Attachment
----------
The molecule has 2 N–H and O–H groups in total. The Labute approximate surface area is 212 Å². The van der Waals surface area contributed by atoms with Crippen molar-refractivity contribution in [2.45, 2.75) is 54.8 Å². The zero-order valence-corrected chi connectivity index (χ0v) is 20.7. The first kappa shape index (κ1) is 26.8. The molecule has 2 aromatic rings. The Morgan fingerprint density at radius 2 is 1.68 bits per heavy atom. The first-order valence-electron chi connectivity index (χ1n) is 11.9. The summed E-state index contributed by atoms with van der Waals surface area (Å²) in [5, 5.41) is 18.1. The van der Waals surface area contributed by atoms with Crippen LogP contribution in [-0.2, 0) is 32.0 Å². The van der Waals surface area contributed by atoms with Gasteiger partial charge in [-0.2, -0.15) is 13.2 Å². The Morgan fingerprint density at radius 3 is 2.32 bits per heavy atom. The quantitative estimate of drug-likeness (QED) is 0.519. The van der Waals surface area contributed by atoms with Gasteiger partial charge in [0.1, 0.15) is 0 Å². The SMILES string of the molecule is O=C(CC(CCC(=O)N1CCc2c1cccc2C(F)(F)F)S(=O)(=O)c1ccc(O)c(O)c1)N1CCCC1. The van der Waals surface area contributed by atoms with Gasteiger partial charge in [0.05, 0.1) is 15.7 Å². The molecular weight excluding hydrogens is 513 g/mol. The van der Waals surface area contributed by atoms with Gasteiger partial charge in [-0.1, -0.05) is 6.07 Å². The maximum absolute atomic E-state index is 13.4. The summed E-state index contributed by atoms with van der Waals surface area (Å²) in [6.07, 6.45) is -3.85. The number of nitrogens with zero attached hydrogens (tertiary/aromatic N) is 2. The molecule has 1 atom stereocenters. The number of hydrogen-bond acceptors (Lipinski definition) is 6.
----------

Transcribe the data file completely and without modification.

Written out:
The molecule has 2 N–H and O–H groups in total. The Labute approximate surface area is 212 Å². The van der Waals surface area contributed by atoms with Crippen molar-refractivity contribution in [2.45, 2.75) is 54.8 Å². The zero-order valence-corrected chi connectivity index (χ0v) is 20.7. The first kappa shape index (κ1) is 26.8. The molecule has 2 aromatic rings. The Morgan fingerprint density at radius 2 is 1.68 bits per heavy atom. The first-order valence-electron chi connectivity index (χ1n) is 11.9. The summed E-state index contributed by atoms with van der Waals surface area (Å²) in [5, 5.41) is 18.1. The van der Waals surface area contributed by atoms with Crippen LogP contribution in [-0.2, 0) is 32.0 Å². The van der Waals surface area contributed by atoms with Gasteiger partial charge in [-0.2, -0.15) is 13.2 Å². The Morgan fingerprint density at radius 3 is 2.32 bits per heavy atom. The quantitative estimate of drug-likeness (QED) is 0.519. The van der Waals surface area contributed by atoms with Gasteiger partial charge in [0.1, 0.15) is 0 Å². The SMILES string of the molecule is O=C(CC(CCC(=O)N1CCc2c1cccc2C(F)(F)F)S(=O)(=O)c1ccc(O)c(O)c1)N1CCCC1. The van der Waals surface area contributed by atoms with Gasteiger partial charge in [0.05, 0.1) is 15.7 Å². The molecular weight excluding hydrogens is 513 g/mol. The van der Waals surface area contributed by atoms with Gasteiger partial charge in [-0.1, -0.05) is 6.07 Å². The maximum absolute atomic E-state index is 13.4. The summed E-state index contributed by atoms with van der Waals surface area (Å²) in [6.07, 6.45) is -3.85. The number of nitrogens with zero attached hydrogens (tertiary/aromatic N) is 2. The molecule has 1 atom stereocenters. The number of hydrogen-bond acceptors (Lipinski definition) is 6.